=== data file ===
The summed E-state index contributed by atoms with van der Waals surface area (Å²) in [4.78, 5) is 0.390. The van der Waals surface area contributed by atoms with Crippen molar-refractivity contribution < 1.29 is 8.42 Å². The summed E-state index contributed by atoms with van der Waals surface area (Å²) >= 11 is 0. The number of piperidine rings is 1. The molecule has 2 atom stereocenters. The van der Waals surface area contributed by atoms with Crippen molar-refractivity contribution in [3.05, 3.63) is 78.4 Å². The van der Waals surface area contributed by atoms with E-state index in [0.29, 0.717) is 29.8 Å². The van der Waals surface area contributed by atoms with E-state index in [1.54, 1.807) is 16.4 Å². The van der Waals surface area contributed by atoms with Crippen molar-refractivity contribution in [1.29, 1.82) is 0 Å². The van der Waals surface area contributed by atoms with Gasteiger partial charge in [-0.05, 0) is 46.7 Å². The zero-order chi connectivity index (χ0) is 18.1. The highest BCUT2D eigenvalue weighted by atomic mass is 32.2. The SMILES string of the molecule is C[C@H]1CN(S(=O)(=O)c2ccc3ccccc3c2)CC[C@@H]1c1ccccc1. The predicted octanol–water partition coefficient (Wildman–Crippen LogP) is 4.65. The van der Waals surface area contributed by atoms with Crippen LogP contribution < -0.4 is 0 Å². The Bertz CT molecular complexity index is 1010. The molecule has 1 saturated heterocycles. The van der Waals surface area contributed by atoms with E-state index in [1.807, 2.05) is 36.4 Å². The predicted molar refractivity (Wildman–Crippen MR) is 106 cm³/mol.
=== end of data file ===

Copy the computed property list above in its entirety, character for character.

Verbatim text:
The summed E-state index contributed by atoms with van der Waals surface area (Å²) in [4.78, 5) is 0.390. The van der Waals surface area contributed by atoms with Crippen molar-refractivity contribution < 1.29 is 8.42 Å². The summed E-state index contributed by atoms with van der Waals surface area (Å²) >= 11 is 0. The number of piperidine rings is 1. The molecule has 2 atom stereocenters. The van der Waals surface area contributed by atoms with Crippen molar-refractivity contribution in [3.05, 3.63) is 78.4 Å². The van der Waals surface area contributed by atoms with E-state index in [0.29, 0.717) is 29.8 Å². The van der Waals surface area contributed by atoms with E-state index in [1.54, 1.807) is 16.4 Å². The van der Waals surface area contributed by atoms with Crippen molar-refractivity contribution in [1.29, 1.82) is 0 Å². The van der Waals surface area contributed by atoms with Gasteiger partial charge in [-0.05, 0) is 46.7 Å². The zero-order chi connectivity index (χ0) is 18.1. The highest BCUT2D eigenvalue weighted by atomic mass is 32.2. The SMILES string of the molecule is C[C@H]1CN(S(=O)(=O)c2ccc3ccccc3c2)CC[C@@H]1c1ccccc1. The predicted octanol–water partition coefficient (Wildman–Crippen LogP) is 4.65. The van der Waals surface area contributed by atoms with Crippen LogP contribution < -0.4 is 0 Å². The Bertz CT molecular complexity index is 1010. The molecule has 1 saturated heterocycles. The van der Waals surface area contributed by atoms with E-state index in [1.807, 2.05) is 36.4 Å². The predicted molar refractivity (Wildman–Crippen MR) is 106 cm³/mol.